Your manuscript needs to be perfect. There is no place for misspellings, grammar errors, poor formatting, or plain sloppy writing. Once you’ve corrected the problems, present your manuscript in the standard industry format.
Those of you who have been around for a while know what I’m talking about. Newbies, not so much. So here’s the deal.
- Use a 12-point, Times New Roman font.
- Use 1-inch margins at the top, bottom, and both sides of the page.
- Use white paper; do not bind it (if you’re submitting a physical copy).
- Make sure your last name and the page number are on each page.
- Do not include illustrations.
- Put the name of your novel, your name, and your contact information (phone number and email address are sufficient) on the title page.
- Don’t bother with a copyright notice–it’s meaningless and the mark of an amateur.
- Submit your manuscript electronically as a PDF…
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Daisy: Bold and Beautiful by Ellie Collins
From the book blurb found on Amazon:
“D.J. and her dad moved far from the small town and only home she ever knew. Now she’s starting middle school in the city with kids she’s never met. She tries to make friends, but they all appear to be slaves to screen time. D.J. just likes to garden, nurturing plants, watching them grow and thrive. It seems she’ll never find a way to fit in, but then she awakens in a gorgeous garden where she meets Persephone, Goddess of Spring. She must be dreaming; her new friend can’t possibly be real—and what could she know about getting along with gamers? D.J. really needs some ideas, or she might never find her own place in a complicated world.
Daisy, Bold & Beautiful is the debut novel of middle-schooler Ellie Collins, daughter of award-winning author Stephanie Collins. Boys and girls alike will appreciate Ellie’s keen eye for the challenges of growing up that she and her friends must face. Discover the wonderful writing of Ellie now, then follow her to learn about her writing and more books to come.”
“Daisy, Bold & Beautiful” was an endearing read, and written by a middle school student for other middle school students. A young girl named, D.J., moves into town, a new house (duplex) and must go to a new school. She has anxiety and D.J. and her dad are trying to make life work after her mom’s death. D.J. makes friends her first day of school but something interesting happens after school and when she goes to sleep for the night; as she is taken into a completely different realm. I loved how the flowers in this different realm made a complete 180 degrees and helped D.J. with her own green thumb. Readers must meet Fern – just touching. I highly recommend this book and new author. FIVE stars all the way!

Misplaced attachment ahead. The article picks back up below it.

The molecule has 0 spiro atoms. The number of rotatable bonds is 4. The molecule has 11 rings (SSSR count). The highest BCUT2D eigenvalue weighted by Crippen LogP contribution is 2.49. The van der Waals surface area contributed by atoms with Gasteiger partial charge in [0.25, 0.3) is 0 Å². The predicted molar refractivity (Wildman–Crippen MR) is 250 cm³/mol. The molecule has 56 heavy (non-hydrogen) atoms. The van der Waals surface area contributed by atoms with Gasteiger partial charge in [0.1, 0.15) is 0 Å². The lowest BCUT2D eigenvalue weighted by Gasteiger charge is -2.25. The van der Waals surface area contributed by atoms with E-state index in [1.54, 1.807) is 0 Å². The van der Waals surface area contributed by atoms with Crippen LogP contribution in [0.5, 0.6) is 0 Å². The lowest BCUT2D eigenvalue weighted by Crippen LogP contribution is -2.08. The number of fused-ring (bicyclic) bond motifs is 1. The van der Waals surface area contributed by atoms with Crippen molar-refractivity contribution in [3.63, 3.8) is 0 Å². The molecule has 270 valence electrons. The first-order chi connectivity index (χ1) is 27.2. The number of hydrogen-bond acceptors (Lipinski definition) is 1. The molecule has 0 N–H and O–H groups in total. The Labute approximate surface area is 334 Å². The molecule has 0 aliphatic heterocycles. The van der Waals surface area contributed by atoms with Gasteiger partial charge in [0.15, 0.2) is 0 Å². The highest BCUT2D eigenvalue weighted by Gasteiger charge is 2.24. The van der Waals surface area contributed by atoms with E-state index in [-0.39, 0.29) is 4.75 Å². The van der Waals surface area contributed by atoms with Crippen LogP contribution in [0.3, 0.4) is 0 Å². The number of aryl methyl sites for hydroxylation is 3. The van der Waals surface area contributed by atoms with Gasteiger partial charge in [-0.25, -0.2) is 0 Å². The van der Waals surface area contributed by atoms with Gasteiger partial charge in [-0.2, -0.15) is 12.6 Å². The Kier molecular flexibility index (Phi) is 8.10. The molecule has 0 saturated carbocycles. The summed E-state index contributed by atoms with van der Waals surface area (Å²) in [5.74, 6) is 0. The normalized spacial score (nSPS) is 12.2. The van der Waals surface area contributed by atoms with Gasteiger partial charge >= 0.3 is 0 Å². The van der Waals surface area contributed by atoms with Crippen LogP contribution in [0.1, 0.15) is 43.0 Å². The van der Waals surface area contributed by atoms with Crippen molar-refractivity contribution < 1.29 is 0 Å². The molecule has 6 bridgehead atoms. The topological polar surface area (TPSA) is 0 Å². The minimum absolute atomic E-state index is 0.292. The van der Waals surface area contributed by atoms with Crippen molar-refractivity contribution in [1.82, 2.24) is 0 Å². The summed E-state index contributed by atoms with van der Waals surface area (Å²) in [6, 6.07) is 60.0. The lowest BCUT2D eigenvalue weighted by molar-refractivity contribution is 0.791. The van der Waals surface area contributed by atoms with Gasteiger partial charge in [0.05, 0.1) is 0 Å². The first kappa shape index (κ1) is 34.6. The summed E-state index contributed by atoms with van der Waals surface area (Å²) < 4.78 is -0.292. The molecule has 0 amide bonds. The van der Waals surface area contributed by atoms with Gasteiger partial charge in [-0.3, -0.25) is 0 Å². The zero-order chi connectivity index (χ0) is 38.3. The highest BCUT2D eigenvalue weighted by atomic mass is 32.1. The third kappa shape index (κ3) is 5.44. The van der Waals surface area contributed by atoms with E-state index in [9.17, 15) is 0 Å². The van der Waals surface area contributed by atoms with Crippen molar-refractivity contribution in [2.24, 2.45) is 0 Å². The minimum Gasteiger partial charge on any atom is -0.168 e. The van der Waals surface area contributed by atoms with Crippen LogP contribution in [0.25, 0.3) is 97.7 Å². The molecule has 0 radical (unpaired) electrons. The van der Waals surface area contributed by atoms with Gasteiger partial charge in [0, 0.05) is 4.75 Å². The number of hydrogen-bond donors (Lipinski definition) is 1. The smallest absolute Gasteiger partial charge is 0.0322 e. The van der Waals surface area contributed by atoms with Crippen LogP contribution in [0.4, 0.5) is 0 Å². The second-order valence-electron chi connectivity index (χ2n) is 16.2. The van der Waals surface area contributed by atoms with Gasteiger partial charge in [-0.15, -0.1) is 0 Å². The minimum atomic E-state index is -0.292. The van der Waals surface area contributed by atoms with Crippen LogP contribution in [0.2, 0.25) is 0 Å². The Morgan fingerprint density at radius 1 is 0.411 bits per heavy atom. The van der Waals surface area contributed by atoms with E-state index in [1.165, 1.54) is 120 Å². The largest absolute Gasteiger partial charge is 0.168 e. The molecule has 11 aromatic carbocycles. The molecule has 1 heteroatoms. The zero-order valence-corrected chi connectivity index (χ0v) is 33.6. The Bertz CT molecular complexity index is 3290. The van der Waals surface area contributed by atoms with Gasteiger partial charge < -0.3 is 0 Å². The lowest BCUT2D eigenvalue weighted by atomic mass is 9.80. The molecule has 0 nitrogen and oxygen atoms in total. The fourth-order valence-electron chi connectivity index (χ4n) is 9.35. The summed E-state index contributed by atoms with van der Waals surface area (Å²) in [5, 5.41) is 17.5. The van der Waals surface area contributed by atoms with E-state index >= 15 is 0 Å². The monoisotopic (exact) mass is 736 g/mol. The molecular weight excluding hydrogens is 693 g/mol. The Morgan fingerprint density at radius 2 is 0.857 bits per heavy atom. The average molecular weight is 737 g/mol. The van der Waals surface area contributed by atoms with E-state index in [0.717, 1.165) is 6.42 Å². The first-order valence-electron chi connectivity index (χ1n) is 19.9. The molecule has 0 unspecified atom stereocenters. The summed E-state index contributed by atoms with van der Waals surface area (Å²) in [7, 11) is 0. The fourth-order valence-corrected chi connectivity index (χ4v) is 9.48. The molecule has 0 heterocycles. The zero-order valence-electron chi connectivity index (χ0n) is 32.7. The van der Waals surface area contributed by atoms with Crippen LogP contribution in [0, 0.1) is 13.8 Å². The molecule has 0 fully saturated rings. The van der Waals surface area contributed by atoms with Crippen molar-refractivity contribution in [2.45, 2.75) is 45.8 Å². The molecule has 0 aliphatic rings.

Good to know…
on Just Publishing Advice:
There are many reasons you might to want to convert epub to pdf
While there are many free online converters, there is a much better way to convert any ebook file format to a pdf file.
Online ebook converters generally give you only one file format you can upload for converting. On top of that, the quality of the conversion may not be perfect.
Wouldn’t it be better if you could convert all of your ebook formats and get a perfect pdf file every time? Well, you can, and you can even edit your ebooks before converting.
And it is free to convert all these files and more.
Hi, SE Readers. Joan here today. I’ve been in the editing mode of late. It never ceases to amaze me how many mistakes I find. I edit, then I send pages to my critique partners thinking I’ve got a pretty clean copy. They find other things I’ve missed. So, I edit some more.
Whether you are traditionally published or an Indie author, self-editing is an absolute must. There is no substitute for hiring a professional editor, but there are a few tips writers can do before submitting that manuscript to an editor, publisher, or even beta readers.
Look for “crutch” words
Every author tends to rely on what I call crutch words. These are different for every writer, but reading through your finished manuscript will enable you to become familiar with your own. As you review, look for repeated words or phrases. Some of my crutch words are well, perhaps…
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by J. U. Scribe
What’s your favorite genre? For some it’s romance, others it’s fantasy, sci-fi, or maybe a mystery/thriller. For those that know me well I enjoy reading a variety of genres, so it’s hard to pick one genre over another when I enjoy different books spanning across the many genres of fiction. However if you were to ask me what genre is your favorite to write, in my answer would be a bit more concise.
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I’d planned a post about self-editing. But then I thought – really, Roz? This close to the holidays, who cares?
Indeed, it’s more likely that the seasonal ding-dong is turning your routine downside up. If that’s merry and welcome, great.
But some of us (including me) get panicky about losing touch with our work.
This post is for you.
Don’t fight it
Resolve to do smaller sessions on your book. To stave off anxiety about your slower progress:
1 Figure out how much time you can regularly set aside, realistically.
2 Make a schedule.
If you do this, you’re in control. You’re making a plan you can stick to. Goodwill henceforth.
How to think small
Here are ways to think smaller while still making progress.
1 If you use wordcount targets, reduce them, obvs – then surprise yourself when your concentration lets you exceed it.
1.5 Or turn the limited…
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